I admittedly began thinking about writing this after reading your comments and your comments certainly brought this idea to the fore, however my intention was to make this piece directed at IEET’s audience, not specifically calling out/attacking you beyond those comments. (I don’t think you are mentioned in the rest of it at all, just recognizing the point of origin).


When you say

“In order to not “be racist” one can’t simply have a lack of open racism, but must combat and deconstruct it, otherwise it is just latent and will arise in many situations and ways.”

You are in fact explicitly saying that everyone and every institution which is not explicitly working to end racism is objectively racist. That is an ultra-left approach to parsing social reality. It is the logic that leads the Left to constantly splinter because, if the other sectlet doesn’t agree with you on the role of hummus in the struggle in Cyprus, then they are objectively reactionary and must be expelled.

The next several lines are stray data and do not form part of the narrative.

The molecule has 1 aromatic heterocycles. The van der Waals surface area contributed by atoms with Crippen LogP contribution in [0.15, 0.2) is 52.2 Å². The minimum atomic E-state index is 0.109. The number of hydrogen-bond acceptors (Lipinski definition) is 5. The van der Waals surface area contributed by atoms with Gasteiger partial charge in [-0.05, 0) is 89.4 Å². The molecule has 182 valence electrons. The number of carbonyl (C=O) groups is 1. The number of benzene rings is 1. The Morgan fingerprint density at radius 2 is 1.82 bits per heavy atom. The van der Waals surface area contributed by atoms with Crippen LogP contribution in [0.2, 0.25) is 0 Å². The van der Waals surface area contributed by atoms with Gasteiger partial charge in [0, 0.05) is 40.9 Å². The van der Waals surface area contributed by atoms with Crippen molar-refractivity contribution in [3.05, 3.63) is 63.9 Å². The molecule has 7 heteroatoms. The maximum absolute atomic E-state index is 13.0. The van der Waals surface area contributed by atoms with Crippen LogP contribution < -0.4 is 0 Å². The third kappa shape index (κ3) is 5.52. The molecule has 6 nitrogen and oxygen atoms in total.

In other words I think you could do more to deconstruct your concept of an institution’s political impact. I urge you to read Poulantzas - social institutions are not monolothically one thing or the other. They are terrains of struggle. I.e. the Democratic Party is not a racist or an anti-racist institution, it is an arena within which racist and anti-racist forces struggle, and within which anti-racists have increasingly had the upper hand.